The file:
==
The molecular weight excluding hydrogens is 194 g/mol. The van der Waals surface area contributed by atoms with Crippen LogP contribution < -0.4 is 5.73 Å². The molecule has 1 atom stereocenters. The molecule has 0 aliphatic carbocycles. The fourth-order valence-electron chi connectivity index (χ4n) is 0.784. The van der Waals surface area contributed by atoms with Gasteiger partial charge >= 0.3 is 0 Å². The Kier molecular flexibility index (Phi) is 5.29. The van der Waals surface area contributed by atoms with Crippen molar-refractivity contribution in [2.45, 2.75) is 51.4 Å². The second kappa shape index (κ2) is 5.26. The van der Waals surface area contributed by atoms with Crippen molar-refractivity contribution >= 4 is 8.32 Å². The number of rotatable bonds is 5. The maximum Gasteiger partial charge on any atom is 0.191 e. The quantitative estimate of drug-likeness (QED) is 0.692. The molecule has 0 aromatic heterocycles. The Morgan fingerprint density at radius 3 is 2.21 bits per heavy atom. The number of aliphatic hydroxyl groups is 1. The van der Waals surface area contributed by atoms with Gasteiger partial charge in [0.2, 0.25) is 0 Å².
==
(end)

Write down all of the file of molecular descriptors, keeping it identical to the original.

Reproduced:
The molecular weight excluding hydrogens is 194 g/mol. The van der Waals surface area contributed by atoms with Crippen LogP contribution < -0.4 is 5.73 Å². The molecule has 1 atom stereocenters. The molecule has 0 aliphatic carbocycles. The fourth-order valence-electron chi connectivity index (χ4n) is 0.784. The van der Waals surface area contributed by atoms with Gasteiger partial charge >= 0.3 is 0 Å². The Kier molecular flexibility index (Phi) is 5.29. The van der Waals surface area contributed by atoms with Crippen molar-refractivity contribution in [2.45, 2.75) is 51.4 Å². The second kappa shape index (κ2) is 5.26. The van der Waals surface area contributed by atoms with Crippen molar-refractivity contribution >= 4 is 8.32 Å². The number of rotatable bonds is 5. The maximum Gasteiger partial charge on any atom is 0.191 e. The quantitative estimate of drug-likeness (QED) is 0.692. The molecule has 0 aromatic heterocycles. The Morgan fingerprint density at radius 3 is 2.21 bits per heavy atom. The number of aliphatic hydroxyl groups is 1. The van der Waals surface area contributed by atoms with Gasteiger partial charge in [0.2, 0.25) is 0 Å².